Mesuli Mamba, “Rolfe’s Environment”
Mesuli Mamba is prison warden and collage artist in Swaziland, South Africa. That’s where he grew up. Mamba first learned about art from his father’s collection of Reader’s Digest — which he still mines for collage materials, along with drawings, poetry texts, and glossy magazines (which can be hard to get).
The 34-year-old says: ” “Being a prison warden is tough. Real tough. But once you get used to it, you get to know the people in your community—we’re supposed to call them inmates but they’re just my machita [guys]. They don’t know about my collages yet.”
Miguel Rio Branco installation (Photo: Pedro Motta)
It’s been called another Versailles. Or the Disneyland of the future. It’s Inhotim——-a huge art complex and botanical park in southeastern Brazil. Privately owned, it’s got international art star installations and 12,000 varieties of palm trees. Miguel Rio Branco has his own pavilion there.
Rio Branco is a Brazilian photographer whose work, though stunning, is usually too seamy for me. Among his favorite subjects are prostitutes —————not exactly Disney. He describes the essence of his work this way: “… being in paradise, yet having something absolutely terrible taking place.”
Early 20th c.,
Say you’re planning a show of antique children’s costumes. You know, Little Red Riding Hood. Martha Washington. A Maltese water carrier. But you want to jazz it up a little———–after all, this is 2013. Who you gonna call?
Anna-Wili Highfield, Hummingbird (2013)
I like putting things together that you wouldn’t think of putting together, which is why I’m a collage artist.
Chloe, 2008 collection
So here’s a new series in which I’ll pair two artist/creators whose work, though unrelated, is similar————like, say, Shakespeare’s Taming of the Shrew and Tony Bennett singing “The Lady Is a Tramp” with Lady Gaga as the Lady.
I think of Banksy as the Zorro of the art world. Masked? Nobody knows his real identity–reportedly, not even his parents, who think he’s a high-end decorator.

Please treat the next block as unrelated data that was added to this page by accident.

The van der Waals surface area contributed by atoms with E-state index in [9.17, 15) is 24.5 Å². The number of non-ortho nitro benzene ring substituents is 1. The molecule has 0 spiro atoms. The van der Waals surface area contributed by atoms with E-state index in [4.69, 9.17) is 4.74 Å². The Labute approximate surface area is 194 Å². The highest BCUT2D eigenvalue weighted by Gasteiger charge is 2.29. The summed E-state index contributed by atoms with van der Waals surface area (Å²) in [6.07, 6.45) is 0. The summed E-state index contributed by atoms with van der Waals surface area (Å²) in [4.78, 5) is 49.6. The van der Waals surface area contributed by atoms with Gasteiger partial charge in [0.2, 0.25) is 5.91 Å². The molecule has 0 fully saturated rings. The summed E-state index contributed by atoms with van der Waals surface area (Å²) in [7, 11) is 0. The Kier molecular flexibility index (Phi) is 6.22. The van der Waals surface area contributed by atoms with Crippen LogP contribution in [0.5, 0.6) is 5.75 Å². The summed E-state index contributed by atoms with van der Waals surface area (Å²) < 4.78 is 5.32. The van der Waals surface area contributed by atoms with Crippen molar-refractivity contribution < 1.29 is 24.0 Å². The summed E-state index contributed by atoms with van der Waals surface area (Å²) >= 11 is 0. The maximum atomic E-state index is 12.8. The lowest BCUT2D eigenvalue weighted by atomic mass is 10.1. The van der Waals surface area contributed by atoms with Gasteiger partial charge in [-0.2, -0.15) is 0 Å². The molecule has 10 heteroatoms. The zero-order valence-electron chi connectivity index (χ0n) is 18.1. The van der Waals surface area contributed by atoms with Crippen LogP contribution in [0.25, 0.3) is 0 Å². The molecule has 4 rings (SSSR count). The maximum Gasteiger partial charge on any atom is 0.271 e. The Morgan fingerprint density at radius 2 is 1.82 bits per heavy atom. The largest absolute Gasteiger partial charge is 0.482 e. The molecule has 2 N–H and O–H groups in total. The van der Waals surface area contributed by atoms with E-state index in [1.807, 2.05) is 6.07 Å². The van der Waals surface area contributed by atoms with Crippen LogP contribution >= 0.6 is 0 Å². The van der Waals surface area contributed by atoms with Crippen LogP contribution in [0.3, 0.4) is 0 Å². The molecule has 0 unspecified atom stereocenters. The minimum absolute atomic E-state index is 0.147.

After dark, he might turn up anywhere. He dazzles with his swordplay–okay, make that spray paint play. Then he vanishes into the night.
His art leans heavily on stencilled figures and silhouettes, gritty content, in-your-face messages. EVen if some of it later is sold for six figures. Still, this is illegal street art.
Richard Meier & Partners, U.S. Embassy in London
Architecture is inevitably collage. A building is “pasted” into an existing mix—a streetscape in the city or natural landscape in the country. The architect considers how the new “piece” will fit the rest of the composition. So it’s not surprising that lots of architects have made collages.
Jim Hodges, “Every Touch,” (detail) 1995
Jim Hodges does a lot with flowers. Also mirrors, granite, scarves, and, oh yeah, paper. The results are magical and exhilarating. Also fragile and sorrowful. In many of his works, a collage aesthetic is at play.
Jim Hodges, Untitled, 2000. Acrylic on newspaper, 56 x 68.6 cm. Courtesy the artist.
Artlicks via Another Mag.
Paper was the first material that fascinated him. He talked about it during his 2009 exhibition Love, Etc. at the Centre Pompidou in Paris in an interview with Christophe Ecoffet. Hodges liked “the flexibility of paper, how paper can tear, and be unfolded and folded.” In one work, he collaged hearts cut from painted newspaper.